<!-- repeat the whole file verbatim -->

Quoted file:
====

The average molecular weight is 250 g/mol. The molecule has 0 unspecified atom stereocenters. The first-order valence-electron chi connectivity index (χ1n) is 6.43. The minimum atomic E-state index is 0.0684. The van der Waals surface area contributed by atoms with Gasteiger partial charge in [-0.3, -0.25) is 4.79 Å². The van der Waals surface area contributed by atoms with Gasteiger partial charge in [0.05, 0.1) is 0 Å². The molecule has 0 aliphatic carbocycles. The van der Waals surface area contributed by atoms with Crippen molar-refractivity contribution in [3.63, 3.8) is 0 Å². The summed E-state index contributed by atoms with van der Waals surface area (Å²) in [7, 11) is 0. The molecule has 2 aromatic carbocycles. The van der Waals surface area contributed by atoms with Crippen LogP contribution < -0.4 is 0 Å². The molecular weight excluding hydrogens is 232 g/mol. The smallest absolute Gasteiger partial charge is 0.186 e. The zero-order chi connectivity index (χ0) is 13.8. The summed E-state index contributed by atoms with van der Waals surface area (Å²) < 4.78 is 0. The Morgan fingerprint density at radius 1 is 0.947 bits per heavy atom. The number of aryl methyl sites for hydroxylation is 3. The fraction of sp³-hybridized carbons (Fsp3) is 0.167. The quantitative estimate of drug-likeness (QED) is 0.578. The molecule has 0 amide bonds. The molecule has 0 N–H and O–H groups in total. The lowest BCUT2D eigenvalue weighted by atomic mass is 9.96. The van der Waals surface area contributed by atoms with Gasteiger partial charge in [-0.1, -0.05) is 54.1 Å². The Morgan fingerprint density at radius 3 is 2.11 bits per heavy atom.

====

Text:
The average molecular weight is 250 g/mol. The molecule has 0 unspecified atom stereocenters. The first-order valence-electron chi connectivity index (χ1n) is 6.43. The minimum atomic E-state index is 0.0684. The van der Waals surface area contributed by atoms with Gasteiger partial charge in [-0.3, -0.25) is 4.79 Å². The van der Waals surface area contributed by atoms with Gasteiger partial charge in [0.05, 0.1) is 0 Å². The molecule has 0 aliphatic carbocycles. The van der Waals surface area contributed by atoms with Crippen molar-refractivity contribution in [3.63, 3.8) is 0 Å². The summed E-state index contributed by atoms with van der Waals surface area (Å²) in [7, 11) is 0. The molecule has 2 aromatic carbocycles. The van der Waals surface area contributed by atoms with Crippen LogP contribution < -0.4 is 0 Å². The molecular weight excluding hydrogens is 232 g/mol. The smallest absolute Gasteiger partial charge is 0.186 e. The zero-order chi connectivity index (χ0) is 13.8. The summed E-state index contributed by atoms with van der Waals surface area (Å²) < 4.78 is 0. The Morgan fingerprint density at radius 1 is 0.947 bits per heavy atom. The number of aryl methyl sites for hydroxylation is 3. The fraction of sp³-hybridized carbons (Fsp3) is 0.167. The quantitative estimate of drug-likeness (QED) is 0.578. The molecule has 0 amide bonds. The molecule has 0 N–H and O–H groups in total. The lowest BCUT2D eigenvalue weighted by atomic mass is 9.96. The van der Waals surface area contributed by atoms with Gasteiger partial charge in [-0.1, -0.05) is 54.1 Å². The Morgan fingerprint density at radius 3 is 2.11 bits per heavy atom.